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Gods and Demons : exposing Bali’s underbelly

18 September 2020 0 views No Comment

Deborah Cassrels, ‘Gods and Demons’ (ABC Books, 336pp, $34.99).

Review by ROSS FITZGERALD

Bali is a special place for Australians. For some of us it’s a touchstone, a much-loved haven.

Until she died in January, my darling wife Lyndal, who spoke Bahasa Indonesian and some Balinese, travelled with me each year to Bali. We always stayed at the Puri Saraswati Bungalows, a home away from home in culturally rich Ubud, next to the Royal Palace.

Indonesia is the world’s most populous Muslim-majority nation. Yet despite an influx of immigrants, mainly from Java, Bali remains predominantly Hindu.

In 2009 journalist Deborah Cassrels left Sydney to settle on the tourist island. She became this newspaper’s first Bali-based correspondent, covering events throughout the Indonesian archipelago.

Her memoir, ‘Gods and Demons’, has a rather intimate opening, dealing with the unravelling of her 20-year relationship with the then editor-in-chief of The Australian, Chris Mitchell. After that, the book, dedicated to their children Jake and Ruby, moves to its main purpose.

Cassrels unpeels the tourist veneer of Bali, and other parts of Indonesia including Lombok and Java. She writes about a web of power, corruption, pollution, tainted alcohol, vigilantism, gross overdevelopment, sexual exploitation and Islamic violence and terror. She was acutely aware of the clash between traditional Balinese culture and incursions from the West.

Cassrels writes well of the early release and return to Australia of ‘‘celebrity prisoners’’, Renae Lawrence and Schapelle Corby, and of their “fickle and ambiguous” relationship.

She writes of the vicissitudes of life as a writer and her troubles with people she met and/or reported on. One man, arrested with a small amount of drugs, threatened to sue ‘The Australian’, accusing Cassrels of phone hacking, “defamation and bribing police for information”. As she puts it, “How easy it is to pierce the reputation of a journalist.”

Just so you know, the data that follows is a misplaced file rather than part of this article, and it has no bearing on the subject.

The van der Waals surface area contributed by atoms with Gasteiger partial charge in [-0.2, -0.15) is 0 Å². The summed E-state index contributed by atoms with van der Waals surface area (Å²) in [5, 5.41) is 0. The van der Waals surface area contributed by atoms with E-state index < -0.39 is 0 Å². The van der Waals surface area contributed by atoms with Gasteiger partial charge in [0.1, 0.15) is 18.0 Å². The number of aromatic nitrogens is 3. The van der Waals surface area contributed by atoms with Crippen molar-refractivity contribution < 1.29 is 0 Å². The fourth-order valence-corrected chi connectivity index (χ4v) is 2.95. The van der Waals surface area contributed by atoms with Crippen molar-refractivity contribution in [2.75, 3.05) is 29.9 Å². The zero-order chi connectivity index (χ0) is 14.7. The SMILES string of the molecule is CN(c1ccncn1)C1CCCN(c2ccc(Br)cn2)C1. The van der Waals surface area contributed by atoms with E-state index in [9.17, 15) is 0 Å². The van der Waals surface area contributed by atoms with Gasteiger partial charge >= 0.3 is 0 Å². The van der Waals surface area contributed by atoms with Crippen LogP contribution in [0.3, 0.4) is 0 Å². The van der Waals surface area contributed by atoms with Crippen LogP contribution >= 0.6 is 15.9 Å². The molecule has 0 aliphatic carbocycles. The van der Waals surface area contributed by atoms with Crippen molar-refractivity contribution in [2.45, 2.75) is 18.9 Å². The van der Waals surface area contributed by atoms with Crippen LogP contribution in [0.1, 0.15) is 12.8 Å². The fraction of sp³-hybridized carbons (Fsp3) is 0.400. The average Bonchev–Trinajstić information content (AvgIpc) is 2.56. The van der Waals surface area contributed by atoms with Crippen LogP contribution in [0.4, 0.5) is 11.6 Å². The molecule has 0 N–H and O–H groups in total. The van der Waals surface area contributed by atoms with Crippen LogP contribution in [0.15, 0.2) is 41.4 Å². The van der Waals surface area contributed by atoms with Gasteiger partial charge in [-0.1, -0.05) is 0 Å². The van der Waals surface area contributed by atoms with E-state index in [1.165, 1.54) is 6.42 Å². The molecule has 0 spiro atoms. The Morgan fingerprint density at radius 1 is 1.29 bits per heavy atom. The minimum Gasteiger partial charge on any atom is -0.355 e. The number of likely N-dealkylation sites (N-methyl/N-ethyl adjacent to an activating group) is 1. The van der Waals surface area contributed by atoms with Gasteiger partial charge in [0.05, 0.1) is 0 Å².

Cassrels’s narrative is absorbing at times and the illustrations are a highlight. I like the undated shot of beautiful Balinese girls in ceremonial sarongs and elaborate head-dress, celebrating the annual agricultural festival in Plaga, central Bali. This is the exotic Bali we know and love.

The most poignant one is a colour photo of Cassrels, with one of her Indonesian assistants, at Bali’s Kerobokan jail in November 2013, interviewing Australian prisoner Myuran Sukumaran, who was a key member of the so-called Bali Nine, convicted for trafficking heroin.

As we starkly remember, Sukumaran, 34, and his co-ringleader Andrew Chan, 31, along with a number of non-Australian prisoners, were executed by firing squad on the prison island of Nusa Kambangan in Central Java on April 29, 2015.

In the final chapter, ‘Full Circle’, Cassrels, back in Sydney in 2017, travels to the Campbelltown Arts Centre to see Myuran Sukumaran’s posthumous art exhibition, ‘Another Day in Paradise’.

“Many of his disturbing self-portraits, painted in Ben Quilty’s style using thick oils, had been created in [Sukumaran’s] last days from Kerobokan and Nusa Kambangan jails.” As Quilty, Sukumaran’s artistic mentor and the exhibition’s co-curator, suggested, “he had turned the mirror on himself”.

Ross Fitzgerald’s most recent book is an updated edition of his memoir ‘Fifty Years Sober’ (Hybrid Publishers: Melbourne).

The Weekend Australian, Review, 19-20, September 2020. 

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